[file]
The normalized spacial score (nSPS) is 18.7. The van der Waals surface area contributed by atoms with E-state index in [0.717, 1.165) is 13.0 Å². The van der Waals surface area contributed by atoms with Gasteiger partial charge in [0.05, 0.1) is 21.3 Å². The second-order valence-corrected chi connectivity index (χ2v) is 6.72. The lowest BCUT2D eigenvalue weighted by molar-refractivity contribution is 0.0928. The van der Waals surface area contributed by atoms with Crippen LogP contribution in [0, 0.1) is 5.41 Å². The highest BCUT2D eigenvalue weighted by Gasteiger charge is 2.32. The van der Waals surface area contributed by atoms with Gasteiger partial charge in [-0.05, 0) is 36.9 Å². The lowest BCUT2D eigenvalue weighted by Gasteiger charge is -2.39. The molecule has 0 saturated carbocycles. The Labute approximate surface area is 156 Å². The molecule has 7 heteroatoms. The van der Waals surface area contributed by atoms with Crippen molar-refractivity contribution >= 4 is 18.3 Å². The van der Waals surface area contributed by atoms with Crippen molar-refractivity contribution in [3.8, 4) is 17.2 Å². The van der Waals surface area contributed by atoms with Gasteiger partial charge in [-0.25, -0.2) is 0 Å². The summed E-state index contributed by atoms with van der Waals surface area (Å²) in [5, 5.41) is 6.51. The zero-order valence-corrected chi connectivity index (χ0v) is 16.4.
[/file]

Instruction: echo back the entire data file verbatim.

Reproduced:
The normalized spacial score (nSPS) is 18.7. The van der Waals surface area contributed by atoms with E-state index in [0.717, 1.165) is 13.0 Å². The van der Waals surface area contributed by atoms with Gasteiger partial charge in [0.05, 0.1) is 21.3 Å². The second-order valence-corrected chi connectivity index (χ2v) is 6.72. The lowest BCUT2D eigenvalue weighted by molar-refractivity contribution is 0.0928. The van der Waals surface area contributed by atoms with Crippen LogP contribution in [0, 0.1) is 5.41 Å². The highest BCUT2D eigenvalue weighted by Gasteiger charge is 2.32. The van der Waals surface area contributed by atoms with Gasteiger partial charge in [-0.05, 0) is 36.9 Å². The lowest BCUT2D eigenvalue weighted by Gasteiger charge is -2.39. The molecule has 0 saturated carbocycles. The Labute approximate surface area is 156 Å². The molecule has 7 heteroatoms. The van der Waals surface area contributed by atoms with Crippen molar-refractivity contribution >= 4 is 18.3 Å². The van der Waals surface area contributed by atoms with Crippen molar-refractivity contribution in [3.8, 4) is 17.2 Å². The van der Waals surface area contributed by atoms with Gasteiger partial charge in [-0.25, -0.2) is 0 Å². The summed E-state index contributed by atoms with van der Waals surface area (Å²) in [5, 5.41) is 6.51. The zero-order valence-corrected chi connectivity index (χ0v) is 16.4.